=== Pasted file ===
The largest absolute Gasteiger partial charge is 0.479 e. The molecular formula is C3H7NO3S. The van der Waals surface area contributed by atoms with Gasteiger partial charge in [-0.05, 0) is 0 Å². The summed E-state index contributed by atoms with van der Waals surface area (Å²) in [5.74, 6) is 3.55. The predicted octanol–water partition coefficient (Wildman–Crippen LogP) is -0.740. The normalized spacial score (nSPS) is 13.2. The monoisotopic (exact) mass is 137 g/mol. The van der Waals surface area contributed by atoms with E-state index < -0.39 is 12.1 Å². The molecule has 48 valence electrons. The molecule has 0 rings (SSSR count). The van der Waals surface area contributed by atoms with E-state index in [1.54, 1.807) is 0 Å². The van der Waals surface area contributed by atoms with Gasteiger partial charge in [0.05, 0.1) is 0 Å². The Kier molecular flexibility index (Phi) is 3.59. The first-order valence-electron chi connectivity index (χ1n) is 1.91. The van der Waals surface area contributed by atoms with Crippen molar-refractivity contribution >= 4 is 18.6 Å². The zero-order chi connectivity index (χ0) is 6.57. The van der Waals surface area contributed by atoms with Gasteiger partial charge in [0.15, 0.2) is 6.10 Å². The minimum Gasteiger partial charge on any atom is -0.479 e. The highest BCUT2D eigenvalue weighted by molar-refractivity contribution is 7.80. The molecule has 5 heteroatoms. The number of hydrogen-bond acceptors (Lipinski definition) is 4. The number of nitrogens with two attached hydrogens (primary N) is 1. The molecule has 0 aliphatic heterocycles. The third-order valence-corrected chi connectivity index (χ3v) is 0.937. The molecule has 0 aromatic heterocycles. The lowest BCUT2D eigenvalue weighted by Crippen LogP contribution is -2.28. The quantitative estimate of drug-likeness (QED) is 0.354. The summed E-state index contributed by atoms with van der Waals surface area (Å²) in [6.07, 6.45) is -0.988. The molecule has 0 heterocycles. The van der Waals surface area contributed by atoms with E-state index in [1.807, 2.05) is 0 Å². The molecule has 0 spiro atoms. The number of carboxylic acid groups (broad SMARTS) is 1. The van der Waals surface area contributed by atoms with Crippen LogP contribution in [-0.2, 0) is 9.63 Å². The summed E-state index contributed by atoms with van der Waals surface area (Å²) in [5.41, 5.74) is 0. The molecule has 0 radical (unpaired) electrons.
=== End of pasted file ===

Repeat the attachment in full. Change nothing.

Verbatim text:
The largest absolute Gasteiger partial charge is 0.479 e. The molecular formula is C3H7NO3S. The van der Waals surface area contributed by atoms with Gasteiger partial charge in [-0.05, 0) is 0 Å². The summed E-state index contributed by atoms with van der Waals surface area (Å²) in [5.74, 6) is 3.55. The predicted octanol–water partition coefficient (Wildman–Crippen LogP) is -0.740. The normalized spacial score (nSPS) is 13.2. The monoisotopic (exact) mass is 137 g/mol. The van der Waals surface area contributed by atoms with E-state index < -0.39 is 12.1 Å². The molecule has 48 valence electrons. The molecule has 0 rings (SSSR count). The van der Waals surface area contributed by atoms with E-state index in [1.54, 1.807) is 0 Å². The van der Waals surface area contributed by atoms with Gasteiger partial charge in [0.05, 0.1) is 0 Å². The Kier molecular flexibility index (Phi) is 3.59. The first-order valence-electron chi connectivity index (χ1n) is 1.91. The van der Waals surface area contributed by atoms with Crippen molar-refractivity contribution >= 4 is 18.6 Å². The zero-order chi connectivity index (χ0) is 6.57. The van der Waals surface area contributed by atoms with Gasteiger partial charge in [0.15, 0.2) is 6.10 Å². The minimum Gasteiger partial charge on any atom is -0.479 e. The highest BCUT2D eigenvalue weighted by molar-refractivity contribution is 7.80. The molecule has 5 heteroatoms. The number of hydrogen-bond acceptors (Lipinski definition) is 4. The number of nitrogens with two attached hydrogens (primary N) is 1. The molecule has 0 aliphatic heterocycles. The third-order valence-corrected chi connectivity index (χ3v) is 0.937. The molecule has 0 aromatic heterocycles. The lowest BCUT2D eigenvalue weighted by Crippen LogP contribution is -2.28. The quantitative estimate of drug-likeness (QED) is 0.354. The summed E-state index contributed by atoms with van der Waals surface area (Å²) in [6.07, 6.45) is -0.988. The molecule has 0 heterocycles. The van der Waals surface area contributed by atoms with E-state index in [1.807, 2.05) is 0 Å². The molecule has 0 spiro atoms. The number of carboxylic acid groups (broad SMARTS) is 1. The van der Waals surface area contributed by atoms with Crippen LogP contribution in [-0.2, 0) is 9.63 Å². The summed E-state index contributed by atoms with van der Waals surface area (Å²) in [5.41, 5.74) is 0. The molecule has 0 radical (unpaired) electrons.